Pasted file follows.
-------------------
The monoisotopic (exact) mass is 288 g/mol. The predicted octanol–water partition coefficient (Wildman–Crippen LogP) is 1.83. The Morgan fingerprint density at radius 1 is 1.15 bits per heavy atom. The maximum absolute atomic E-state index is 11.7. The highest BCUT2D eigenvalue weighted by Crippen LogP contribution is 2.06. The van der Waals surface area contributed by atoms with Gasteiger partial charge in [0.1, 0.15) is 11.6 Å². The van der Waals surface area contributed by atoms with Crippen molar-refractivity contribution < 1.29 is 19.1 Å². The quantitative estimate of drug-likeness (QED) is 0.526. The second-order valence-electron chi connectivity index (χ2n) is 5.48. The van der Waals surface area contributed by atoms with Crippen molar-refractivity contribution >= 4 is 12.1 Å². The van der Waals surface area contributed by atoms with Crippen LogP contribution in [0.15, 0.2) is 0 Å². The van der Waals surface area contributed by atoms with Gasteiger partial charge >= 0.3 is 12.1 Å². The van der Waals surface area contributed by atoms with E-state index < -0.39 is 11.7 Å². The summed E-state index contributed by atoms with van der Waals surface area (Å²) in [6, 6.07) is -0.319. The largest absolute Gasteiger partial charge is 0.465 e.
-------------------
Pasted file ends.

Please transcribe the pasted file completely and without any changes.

The monoisotopic (exact) mass is 288 g/mol. The predicted octanol–water partition coefficient (Wildman–Crippen LogP) is 1.83. The Morgan fingerprint density at radius 1 is 1.15 bits per heavy atom. The maximum absolute atomic E-state index is 11.7. The highest BCUT2D eigenvalue weighted by Crippen LogP contribution is 2.06. The van der Waals surface area contributed by atoms with Gasteiger partial charge in [0.1, 0.15) is 11.6 Å². The van der Waals surface area contributed by atoms with Crippen molar-refractivity contribution < 1.29 is 19.1 Å². The quantitative estimate of drug-likeness (QED) is 0.526. The second-order valence-electron chi connectivity index (χ2n) is 5.48. The van der Waals surface area contributed by atoms with Crippen molar-refractivity contribution >= 4 is 12.1 Å². The van der Waals surface area contributed by atoms with Crippen LogP contribution in [0.15, 0.2) is 0 Å². The van der Waals surface area contributed by atoms with Gasteiger partial charge >= 0.3 is 12.1 Å². The van der Waals surface area contributed by atoms with E-state index < -0.39 is 11.7 Å². The summed E-state index contributed by atoms with van der Waals surface area (Å²) in [6, 6.07) is -0.319. The largest absolute Gasteiger partial charge is 0.465 e.